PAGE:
By Franco Farudo on July 22, 2016.
Crowdsourcing seems like a product of the Internet age, but really it is much older. Compiling research from multiple sources was originally done using scientific journals, the oldest of which, Philosophical Transactions of the Royal Society, was first published in 1665. Granted, getting access to data owned by a large number of contributors got a lot easier once information could be effortlessly send around the globe. Now, entrepreneurs like Michael Mandel are bringing the concept to commercial real estate, and we all stand to gain.
Michael is the co-founder and CEO of CompStak. It’s innovative business model gives commercial real estate professionals access to detailed and verified lease comparables (comps). In return, they have to share other lease comps.
The reason that this model works so well in commercial real estate is that lease terms are not available to the general public. Prior to CompStak employing this crowdsourcing model, leasing data was generally collected in two ways. The first was through networks. Calling fellow brokers and asking for their data is time consuming and doesn’t transfer well to new markets. The second was scraping. An army of bots is constantly trolling listings and reports, trying to get as close to a statistically significant average as possible. The downfall of this method is that the inputs are highly suspect. An asking price on a listing are almost never the same as the agreed upon amount after negotiations take place.
Another reason crowdsourcing works so well in commercial real estate is due to the large number of organizations, such as lenders, landlords and investors, that are eager to get this valuable information. These industry players have nothing to add to the database…except money, of course. This allows CompStak to monetize crowdsourcing in a way that not even Wikipedia has been able to figure out.
After examining CompStak’s product offering, it came as no surprise to me that they have had quite a bit of interest from foreign markets. Last year, Michael and his company attended the MIPIM conference in Cannes. For those of you not familiar with the MIPIM (I wasn’t either if it makes you feel any better), is a huge international property event that with over 120,000 attendees from almost 100 countries. CompStak ended up winning a startup competition there and was selected, fittingly, by a crowdsourcing process to give a presentation of their model to the main audience. Winning these awards was proof that CompStak’s value proposition would be accepted in foreign markets and set the stage for its new adventure: London.
Michael had nothing but nice things to say about his reception in the U.K. “At times it felt easier to get a face to face in London than it was in New York.” He was happy to find such a large, robust market with no real competition. CompStak had already been implemented in every primary and secondary market in the U.S. While there is still room to grow in the US, focusing all their efforts on the American market would have resulted in diminishing returns from establishing themselves in smaller and smaller municipalities.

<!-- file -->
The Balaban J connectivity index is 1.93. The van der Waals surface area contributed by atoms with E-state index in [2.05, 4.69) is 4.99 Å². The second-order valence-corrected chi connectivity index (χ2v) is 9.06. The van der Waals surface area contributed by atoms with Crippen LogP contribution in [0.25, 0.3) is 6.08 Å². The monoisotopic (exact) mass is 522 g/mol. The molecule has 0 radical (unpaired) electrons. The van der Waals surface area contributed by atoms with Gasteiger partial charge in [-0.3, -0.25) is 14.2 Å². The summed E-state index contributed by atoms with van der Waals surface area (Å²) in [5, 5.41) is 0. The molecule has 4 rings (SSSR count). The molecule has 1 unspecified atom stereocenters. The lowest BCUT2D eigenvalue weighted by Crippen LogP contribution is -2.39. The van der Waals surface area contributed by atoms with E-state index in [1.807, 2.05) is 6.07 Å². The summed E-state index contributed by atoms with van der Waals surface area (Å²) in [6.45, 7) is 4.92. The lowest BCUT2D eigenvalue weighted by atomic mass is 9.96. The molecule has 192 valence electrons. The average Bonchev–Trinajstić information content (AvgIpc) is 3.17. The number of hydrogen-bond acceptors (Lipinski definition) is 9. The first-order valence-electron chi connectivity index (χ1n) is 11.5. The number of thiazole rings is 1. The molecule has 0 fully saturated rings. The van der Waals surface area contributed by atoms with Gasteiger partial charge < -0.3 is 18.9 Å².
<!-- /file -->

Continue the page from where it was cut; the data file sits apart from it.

London is a huge market, it represents 64% of the U.K. £787 billion commercial property stock. But the challenge for technology companies trying to establish themselves there is the large number of firms. There are twelve major commercial property companies that control most of the city’s leasing. Most major American markets have three or four. Large scale adoption is especially important for companies like CompStak. “The more data gets inputed, the more powerful our output gets,” explained Michael. Luckily, several of the twelve major real estate agencies signed up early on, so a critical mass was reached quickly, making CompStak’s data robust and desirable.
Michael left London with a general feeling that the real estate corporate culture in the U.K. had a bit more focus on working together. Some of this, no doubt, is due to large teams that are used for leasing space. Another factor might be that the British have a more collectivist way of thinking. They have subsidized medicine and college, something that I don’t see happening any time soon in the U.S. (Sorry Berners).
Sharing information is one of the foundations of what makes us human. What I find interesting is how our relationship with it changes. Technology is one of the forces for change, but not the only one. But let’s not overlook society’s roll. Societies often decide to write laws that inhibit the dissemination of info. Patents, trademarks, and copyrights are all examples of this. Media conglomerates and patent trolls are a negative side effect of these decisions. Currently, tech companies promote themselves as liberating us from these maladies, but once they consolidate there is no guarantee they won’t engage in similar activities.
I hope that in the future, other data collection companies can look to CompStak’s model as a good example of how to add value to the collective good. All the while propelling CompStak to the forefront of the industry. As CompStak’s markets expand to London and beyond, I expect many more accolades to come.